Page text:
Or, you can choose to build an on-grid solar system, also known as a grid-tied system, that only substitutes a fraction of your daily usage with solar power.

If you are building an off-grid system, you definitely need a solar lithium battery. On the other hand, an ongrid system can do without a battery bank due to the Smart Export Guarantee (SEG). The only drawback of an on-grid solar installation without solar battery storage is that you won't have any backup power during emergencies.

Step 3: Size Your Solar Panels

Once you know how much power you want to generate with solar, you can calculate how many solar panels you need to produce that much power. We will explain how to size your solar panels later in this article.

Step 4: Purchase Quality Solar Components

After determining your daily usage and optimal panel output, you can start buying all the parts you will need for your installation, including:

1. Solar panels (Collection)

2. Charge controllers (Monitoring)

3. Solar Batteries (Storage)

4. Solar Inverters (Usage)

5. Connectors, Fuses, and other accessories

Step 5: Install Your Railings, Mounts, and Components.

Once you've gathered all your components, you can start preparing the areas where you will install your components. This usually involves:

1. Mounting the railing for your panels on the roof

2. Creating or clearing a suitable space for your inverter and battery bank,

After preparing the installation zones, install the components. This involves:

1. Lifting solar panels onto the roof and bolting them to the railings;  

2. Screwing your inverter onto the wall;

3. Finding a safe space for your batteries. The area shouldn't be exposed to direct sunlight nor extreme temperatures (hot/cold);

4. Installing the joining cables and connectors.

Step 6: Connect your solar to your home’s distribution box

Once you know which circuits you want to power with solar power, you can choose to join or replace the wires with the power supply of your choice. For example, you can choose to power only your lights and a few sockets, or you can choose to power all your circuits.

How to size solar panels for your home?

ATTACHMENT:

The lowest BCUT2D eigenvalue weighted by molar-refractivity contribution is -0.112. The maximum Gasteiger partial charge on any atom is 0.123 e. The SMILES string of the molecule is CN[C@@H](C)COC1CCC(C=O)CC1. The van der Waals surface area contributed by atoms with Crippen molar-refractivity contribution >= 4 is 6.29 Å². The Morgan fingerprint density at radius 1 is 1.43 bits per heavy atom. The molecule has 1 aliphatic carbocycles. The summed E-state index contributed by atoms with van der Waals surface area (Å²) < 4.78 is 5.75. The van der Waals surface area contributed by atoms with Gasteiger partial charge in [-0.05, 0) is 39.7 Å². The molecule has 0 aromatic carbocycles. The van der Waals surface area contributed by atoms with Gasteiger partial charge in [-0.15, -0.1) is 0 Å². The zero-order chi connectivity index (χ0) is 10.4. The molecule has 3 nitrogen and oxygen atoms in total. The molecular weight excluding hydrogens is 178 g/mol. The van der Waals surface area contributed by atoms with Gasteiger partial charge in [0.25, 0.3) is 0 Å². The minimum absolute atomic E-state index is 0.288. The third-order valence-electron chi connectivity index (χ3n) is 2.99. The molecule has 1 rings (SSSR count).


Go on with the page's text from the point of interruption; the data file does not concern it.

To size solar panels for your home, you need to know two things:

1. Your daily energy usage

2. Number of peak sun hours in your area.

Once you have these figures, you can calculate two things:

1. The total power output required from your panels each peak hour. How? Dividing your daily usage by the number of peak sun hours. The answer you get is the amount of power your panels should generate during each peak sun hour.

2. The number of panels at each wattage you need to buy to meet the demand. How? Divide the above figure (hourly power needed) by your chosen panel's wattage. For example, if hourly power is 3000Wh and you choose a 300W panel, you will need 10 (ten) 300W solar panels to meet the 3000W hourly demand.


What are DIY solar panel kits?

Solar parts come in different sizes (capacities, wattages, etc.) and they can only work well when matched with other parts of a matching size. Think of it this way, when you're shopping for clothes in a store with different clothing sizes, you need to pick a t-shirt, jeans, and shoes suited for your size and with each other.

This is also the case when you are shopping for solar parts that come in different sizes. Therefore, you need to pick solar panels, inverters, batteries, and other parts that are compatible with each other and suitable for your needs.

That's where DIY solar panel kits come in.

A DIY solar panel kit is a set of compatible solar parts that are already hand-picked for you, taking the hassle out of searching for the right parts.

Buying the right solar kit will save you money and reduce the time it takes you to set up a working solar installation. It also helps you avoid rookie mistakes or costly trial-and-error purchases.

Renogy has many sizes and types of DIY solar kits;examples include:

1. Starter Kits

2. Complete Kits

3. Premium Kits

Each of these kits is carefully configured to fit a variety of situations. We also have flexible solar kits suitable for RV or Marine use.

If you think DIY solar kits are just what you need, check out this link to all of Renogy's solar kits.


The Pros and Cons of DIY solar panels

As with most things, there are two things involved when setting up your DIY home solar panels -- the pros and cons.

It's up to you to decide if the advantages of DIY solar panels more than offset their disadvantages.

Pros of DIY solar panels

1. Reduces your dependence on the grid supply and gives you more control over your energy.

2. Lowers your energy costs as solar is now a cheaper energy source than the grid.

3. You get an intimate knowledge of your system during the installation and can troubleshoot most problems.